The higher growth in reading from grade to grade is only marginal but might suggest that either students are more effectively learning the basics in reading as a foundation for later grades, or it may mean the material in math becomes a harder to master. By the time Alabama’s students reach high school, their college ACT scores in reading are higher than in math, and proficiency scores on the state Aspire test for 10th graders significantly drop, as low as 19 percent proficient in 2016-17.
The percent of students proficient in science drops from 40 percent of 5th graders to 36 percent of 7th graders. The low scores in science are worthy of concern. In addition to important content, science relates to problem-solving skills, reasoning, curiosity, critical thinking, good measurement skills, and applied
Comparing Systems and Schools – How Did Your School Do? The tabs above list the percent proficient in each subject for all local systems and schools. Click on any one of those tabs and look up schools or local systems most important to you and see how they compare to other systems.
Clustering occurs where systems and schools perform similarly in all three subjects, especially among the wealthiest systems and poorest systems, but you can also find variation. For example, Sheffield City System is below the state average in science, with only 28 percent of its students demonstrating proficiency, and below in reading, with 39 percent proficient, but right at the state average in math, with 48 percent proficient. It would be useful to learn what is causing these differences and why some systems and schools are stronger in some subjects than others. Note that the vertical line shown in these charts represents the state average, providing a quick way to see how each system or school compares to the state as a whole.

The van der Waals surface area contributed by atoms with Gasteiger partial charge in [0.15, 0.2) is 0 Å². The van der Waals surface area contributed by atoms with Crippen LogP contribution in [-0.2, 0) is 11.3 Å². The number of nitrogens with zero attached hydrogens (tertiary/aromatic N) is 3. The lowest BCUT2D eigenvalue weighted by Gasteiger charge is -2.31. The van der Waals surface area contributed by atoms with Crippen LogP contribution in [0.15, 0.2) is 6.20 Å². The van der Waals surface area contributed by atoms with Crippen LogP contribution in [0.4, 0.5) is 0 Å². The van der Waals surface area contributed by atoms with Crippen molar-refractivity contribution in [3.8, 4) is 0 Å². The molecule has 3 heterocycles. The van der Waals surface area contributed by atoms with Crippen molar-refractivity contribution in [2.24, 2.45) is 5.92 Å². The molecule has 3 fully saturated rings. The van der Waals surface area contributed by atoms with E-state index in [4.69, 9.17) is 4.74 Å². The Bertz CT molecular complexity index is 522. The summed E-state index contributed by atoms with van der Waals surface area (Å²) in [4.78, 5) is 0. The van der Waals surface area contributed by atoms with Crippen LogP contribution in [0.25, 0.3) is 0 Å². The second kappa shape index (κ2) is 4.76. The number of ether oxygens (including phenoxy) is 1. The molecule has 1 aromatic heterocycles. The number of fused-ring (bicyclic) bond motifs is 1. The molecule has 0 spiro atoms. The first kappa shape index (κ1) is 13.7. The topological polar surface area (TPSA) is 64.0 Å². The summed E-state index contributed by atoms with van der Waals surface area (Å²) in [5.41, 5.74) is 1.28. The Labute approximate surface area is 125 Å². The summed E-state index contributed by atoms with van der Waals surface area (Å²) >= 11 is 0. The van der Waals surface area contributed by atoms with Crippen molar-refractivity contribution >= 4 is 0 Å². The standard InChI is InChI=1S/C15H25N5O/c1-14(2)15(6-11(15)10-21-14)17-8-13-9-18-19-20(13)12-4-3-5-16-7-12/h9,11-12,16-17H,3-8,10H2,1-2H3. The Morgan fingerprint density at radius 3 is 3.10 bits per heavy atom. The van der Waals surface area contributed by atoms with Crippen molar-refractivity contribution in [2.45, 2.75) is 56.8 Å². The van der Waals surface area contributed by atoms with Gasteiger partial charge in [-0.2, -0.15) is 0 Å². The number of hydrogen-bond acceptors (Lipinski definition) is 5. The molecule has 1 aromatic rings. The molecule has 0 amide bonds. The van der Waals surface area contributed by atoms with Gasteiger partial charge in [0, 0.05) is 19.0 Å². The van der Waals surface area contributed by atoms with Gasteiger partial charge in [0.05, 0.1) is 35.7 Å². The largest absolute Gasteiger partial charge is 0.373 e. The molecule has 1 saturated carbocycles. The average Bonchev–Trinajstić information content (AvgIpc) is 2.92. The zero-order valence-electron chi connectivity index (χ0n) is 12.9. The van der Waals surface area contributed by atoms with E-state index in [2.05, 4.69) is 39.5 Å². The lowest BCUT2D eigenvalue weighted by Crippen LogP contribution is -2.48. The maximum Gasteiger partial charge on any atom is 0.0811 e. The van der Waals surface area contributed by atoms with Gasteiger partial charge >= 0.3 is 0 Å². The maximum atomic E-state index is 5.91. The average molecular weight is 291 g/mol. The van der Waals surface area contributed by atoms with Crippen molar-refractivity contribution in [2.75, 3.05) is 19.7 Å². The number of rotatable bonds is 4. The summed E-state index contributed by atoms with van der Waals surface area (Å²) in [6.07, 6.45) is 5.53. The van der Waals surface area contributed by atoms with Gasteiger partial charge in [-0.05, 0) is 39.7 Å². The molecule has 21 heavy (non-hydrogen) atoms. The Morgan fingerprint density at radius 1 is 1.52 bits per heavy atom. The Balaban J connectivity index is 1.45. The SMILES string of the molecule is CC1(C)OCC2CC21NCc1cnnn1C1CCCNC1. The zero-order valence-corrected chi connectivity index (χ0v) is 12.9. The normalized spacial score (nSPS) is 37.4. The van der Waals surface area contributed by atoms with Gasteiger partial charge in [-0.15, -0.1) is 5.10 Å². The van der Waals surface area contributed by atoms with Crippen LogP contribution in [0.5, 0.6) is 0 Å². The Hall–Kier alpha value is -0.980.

In Alabama and across the country, differences in proficiency rates among various subgroups of students remains a concern.
- Similar to Aspire, the percentage of students who are economically disadvantaged scoring proficient is about 25 percentage points lower than the percentage of
non– economically disadvantaged students scoring proficient. This wide gap is the same across all three subjects,and holds up nationally as well.
- At the same time, when comparing all subgroups, students who are African-American, English Learners, and in special education all perform at a lower level than do economically disadvantaged students as a group. Latinos, except those who are English learners, consistently attain higher levels of proficiency than African Americans. Among all the sub-groups English Learners appear to be struggling the most. They are ranked low in all subjects, especially science and reading – where they fall below all racial groups, economically disadvantaged students, and students in special education.